Lecture 1: Design, Construction, and Analysis of a Synthetic Minimal Bacterial Cell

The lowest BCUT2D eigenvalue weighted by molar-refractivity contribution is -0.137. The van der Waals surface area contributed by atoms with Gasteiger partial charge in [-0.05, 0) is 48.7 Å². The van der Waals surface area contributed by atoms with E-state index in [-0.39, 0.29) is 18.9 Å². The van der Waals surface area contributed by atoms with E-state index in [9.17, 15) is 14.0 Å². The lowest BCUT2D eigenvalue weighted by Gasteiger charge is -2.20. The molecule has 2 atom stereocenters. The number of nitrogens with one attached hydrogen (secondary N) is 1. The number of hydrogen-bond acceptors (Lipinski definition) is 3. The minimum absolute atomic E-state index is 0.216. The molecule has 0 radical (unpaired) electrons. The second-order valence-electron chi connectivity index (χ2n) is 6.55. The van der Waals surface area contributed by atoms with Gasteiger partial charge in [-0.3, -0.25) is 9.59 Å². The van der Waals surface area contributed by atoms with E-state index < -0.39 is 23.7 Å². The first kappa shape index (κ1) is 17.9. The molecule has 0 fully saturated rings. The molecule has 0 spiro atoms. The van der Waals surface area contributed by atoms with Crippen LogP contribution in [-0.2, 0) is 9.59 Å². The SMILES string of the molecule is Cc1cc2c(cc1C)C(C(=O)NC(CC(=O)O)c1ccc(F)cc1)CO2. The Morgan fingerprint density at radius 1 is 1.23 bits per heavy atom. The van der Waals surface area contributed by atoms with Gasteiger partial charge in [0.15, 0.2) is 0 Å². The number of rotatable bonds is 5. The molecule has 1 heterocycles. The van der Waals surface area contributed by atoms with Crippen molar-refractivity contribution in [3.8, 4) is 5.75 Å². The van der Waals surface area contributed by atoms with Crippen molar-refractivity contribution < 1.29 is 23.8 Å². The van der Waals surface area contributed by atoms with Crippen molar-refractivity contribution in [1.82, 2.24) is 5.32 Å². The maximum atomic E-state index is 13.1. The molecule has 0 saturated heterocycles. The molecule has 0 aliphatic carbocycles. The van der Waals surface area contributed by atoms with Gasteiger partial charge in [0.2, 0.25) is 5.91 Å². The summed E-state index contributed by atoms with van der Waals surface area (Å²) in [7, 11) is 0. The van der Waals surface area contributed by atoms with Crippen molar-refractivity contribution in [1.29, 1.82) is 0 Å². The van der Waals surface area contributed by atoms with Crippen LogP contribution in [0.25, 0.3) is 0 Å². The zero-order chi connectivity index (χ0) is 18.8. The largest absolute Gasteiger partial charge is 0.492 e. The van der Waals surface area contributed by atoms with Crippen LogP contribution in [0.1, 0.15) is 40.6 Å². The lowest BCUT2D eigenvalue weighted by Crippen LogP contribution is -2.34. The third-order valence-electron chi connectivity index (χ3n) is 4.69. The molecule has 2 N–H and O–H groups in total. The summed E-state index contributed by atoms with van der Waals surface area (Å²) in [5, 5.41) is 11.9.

The minimal cell is the hydrogen atom of cellular biology. Such a cell, because of its simplicity and absence of redundancy would be a platform for investigating just what biological components are required for life, and how those parts work together to make a living cell. Since the late 1990s, our team at the Venter Institute has been developing a suite of synthetic biology tools that enabled us to build what previously has only been imagined, a minimal cell. Specifically, a bacterial cell with a genome that expresses only the minimum set of genes needed for the cell to divide every two hours that can be grown in pure culture. That minimal cell has about half of the genes that are in the bacterium on which it was based, Mycoplasma mycoides JCVI syn1.0, the so-called synthetic bacteria we reported on in 2010. We used transposon bombardment to identify non-essential genes, and genes needed to maintain rapid growth in M. mycoides. Based on those data, we designed and synthesized a reduced genome in eight overlapping segments. All segments were individually viable when combined with wild type versions of the seven other segments. Combinations of reduced segments that were not viable allowed us to identify synthetic lethal pairs of genes. These occur when two genes each encode an essential function. Those findings required re-design and re-synthesis of some reduced genome segments. Three cycles of design, synthesis, and testing, with retention of quasi‐essential genes, produced synthetic bacterium JCVI‐Syn3.0 (531 kb, 474 genes), which has a genome smaller than that of any autonomously replicating cell found in nature. Synthetic bacterium JCVI-Syn3.0 retains almost all genes involved in synthesis and processing of macromolecules. Surprisingly, it also contained 149 genes with unknown biological functions, suggesting the presence of undiscovered functions essential for life. This minimal cell is a versatile platform for investigating the core functions of life, and for exploring whole‐genome design. Since it was initially reported in 2016, we have identified functions for about 50 of the original 149 genes of unknown function and are in the process of developing a computational model of the cell.